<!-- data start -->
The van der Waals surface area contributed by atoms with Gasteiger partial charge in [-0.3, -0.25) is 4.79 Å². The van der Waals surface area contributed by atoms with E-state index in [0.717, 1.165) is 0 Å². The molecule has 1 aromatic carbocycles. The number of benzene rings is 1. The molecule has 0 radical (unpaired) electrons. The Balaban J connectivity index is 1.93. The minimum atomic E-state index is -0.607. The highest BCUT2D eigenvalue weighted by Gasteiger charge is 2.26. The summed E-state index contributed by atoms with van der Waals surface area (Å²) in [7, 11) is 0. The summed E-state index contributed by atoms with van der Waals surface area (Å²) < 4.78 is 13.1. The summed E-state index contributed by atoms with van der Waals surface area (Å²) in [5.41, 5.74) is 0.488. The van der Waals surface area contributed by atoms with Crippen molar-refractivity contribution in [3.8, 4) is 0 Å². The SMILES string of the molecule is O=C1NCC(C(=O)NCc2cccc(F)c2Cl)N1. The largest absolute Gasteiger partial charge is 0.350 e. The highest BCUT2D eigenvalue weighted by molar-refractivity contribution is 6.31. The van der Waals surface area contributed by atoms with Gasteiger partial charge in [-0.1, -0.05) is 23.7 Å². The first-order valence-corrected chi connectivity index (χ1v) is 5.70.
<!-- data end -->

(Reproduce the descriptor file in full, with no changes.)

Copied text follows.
The van der Waals surface area contributed by atoms with Gasteiger partial charge in [-0.3, -0.25) is 4.79 Å². The van der Waals surface area contributed by atoms with E-state index in [0.717, 1.165) is 0 Å². The molecule has 1 aromatic carbocycles. The number of benzene rings is 1. The molecule has 0 radical (unpaired) electrons. The Balaban J connectivity index is 1.93. The minimum atomic E-state index is -0.607. The highest BCUT2D eigenvalue weighted by Gasteiger charge is 2.26. The summed E-state index contributed by atoms with van der Waals surface area (Å²) in [7, 11) is 0. The summed E-state index contributed by atoms with van der Waals surface area (Å²) < 4.78 is 13.1. The summed E-state index contributed by atoms with van der Waals surface area (Å²) in [5.41, 5.74) is 0.488. The van der Waals surface area contributed by atoms with Crippen molar-refractivity contribution in [3.8, 4) is 0 Å². The SMILES string of the molecule is O=C1NCC(C(=O)NCc2cccc(F)c2Cl)N1. The largest absolute Gasteiger partial charge is 0.350 e. The highest BCUT2D eigenvalue weighted by molar-refractivity contribution is 6.31. The van der Waals surface area contributed by atoms with Gasteiger partial charge in [-0.1, -0.05) is 23.7 Å². The first-order valence-corrected chi connectivity index (χ1v) is 5.70.